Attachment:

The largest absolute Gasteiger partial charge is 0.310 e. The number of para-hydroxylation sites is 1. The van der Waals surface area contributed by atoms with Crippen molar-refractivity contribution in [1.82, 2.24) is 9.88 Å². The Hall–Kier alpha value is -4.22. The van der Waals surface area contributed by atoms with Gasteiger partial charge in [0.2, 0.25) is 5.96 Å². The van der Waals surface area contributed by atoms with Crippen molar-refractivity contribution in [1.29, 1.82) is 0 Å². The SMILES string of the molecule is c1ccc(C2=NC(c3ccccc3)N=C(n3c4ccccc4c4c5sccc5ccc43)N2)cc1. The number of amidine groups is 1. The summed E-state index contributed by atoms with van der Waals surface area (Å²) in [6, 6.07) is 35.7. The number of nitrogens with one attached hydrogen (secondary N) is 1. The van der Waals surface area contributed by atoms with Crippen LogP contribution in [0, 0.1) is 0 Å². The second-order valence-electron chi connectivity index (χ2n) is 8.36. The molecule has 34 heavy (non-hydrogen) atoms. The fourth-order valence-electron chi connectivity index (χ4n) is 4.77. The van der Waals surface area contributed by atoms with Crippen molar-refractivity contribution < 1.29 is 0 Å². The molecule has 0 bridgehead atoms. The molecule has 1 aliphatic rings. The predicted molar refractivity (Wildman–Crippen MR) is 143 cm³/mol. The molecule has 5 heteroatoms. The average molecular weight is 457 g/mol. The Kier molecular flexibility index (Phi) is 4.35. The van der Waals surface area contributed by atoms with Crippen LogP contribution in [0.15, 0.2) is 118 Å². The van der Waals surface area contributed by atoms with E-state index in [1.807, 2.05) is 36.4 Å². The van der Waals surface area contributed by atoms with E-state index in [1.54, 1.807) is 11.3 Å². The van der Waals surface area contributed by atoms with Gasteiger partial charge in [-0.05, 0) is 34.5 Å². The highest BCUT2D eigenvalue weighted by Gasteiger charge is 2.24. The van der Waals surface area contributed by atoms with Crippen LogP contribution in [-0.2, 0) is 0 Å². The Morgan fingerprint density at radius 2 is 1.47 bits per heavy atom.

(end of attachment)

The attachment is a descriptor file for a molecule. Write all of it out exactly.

The largest absolute Gasteiger partial charge is 0.310 e. The number of para-hydroxylation sites is 1. The van der Waals surface area contributed by atoms with Crippen molar-refractivity contribution in [1.82, 2.24) is 9.88 Å². The Hall–Kier alpha value is -4.22. The van der Waals surface area contributed by atoms with Gasteiger partial charge in [0.2, 0.25) is 5.96 Å². The van der Waals surface area contributed by atoms with Crippen molar-refractivity contribution in [1.29, 1.82) is 0 Å². The SMILES string of the molecule is c1ccc(C2=NC(c3ccccc3)N=C(n3c4ccccc4c4c5sccc5ccc43)N2)cc1. The number of amidine groups is 1. The summed E-state index contributed by atoms with van der Waals surface area (Å²) in [6, 6.07) is 35.7. The number of nitrogens with one attached hydrogen (secondary N) is 1. The van der Waals surface area contributed by atoms with Crippen LogP contribution in [0, 0.1) is 0 Å². The second-order valence-electron chi connectivity index (χ2n) is 8.36. The molecule has 34 heavy (non-hydrogen) atoms. The fourth-order valence-electron chi connectivity index (χ4n) is 4.77. The van der Waals surface area contributed by atoms with Crippen molar-refractivity contribution < 1.29 is 0 Å². The molecule has 0 bridgehead atoms. The molecule has 1 aliphatic rings. The predicted molar refractivity (Wildman–Crippen MR) is 143 cm³/mol. The molecule has 5 heteroatoms. The average molecular weight is 457 g/mol. The Kier molecular flexibility index (Phi) is 4.35. The van der Waals surface area contributed by atoms with Crippen LogP contribution in [0.15, 0.2) is 118 Å². The van der Waals surface area contributed by atoms with E-state index in [1.807, 2.05) is 36.4 Å². The van der Waals surface area contributed by atoms with E-state index in [1.54, 1.807) is 11.3 Å². The van der Waals surface area contributed by atoms with Gasteiger partial charge in [-0.05, 0) is 34.5 Å². The highest BCUT2D eigenvalue weighted by Gasteiger charge is 2.24. The van der Waals surface area contributed by atoms with Crippen LogP contribution in [-0.2, 0) is 0 Å². The Morgan fingerprint density at radius 2 is 1.47 bits per heavy atom.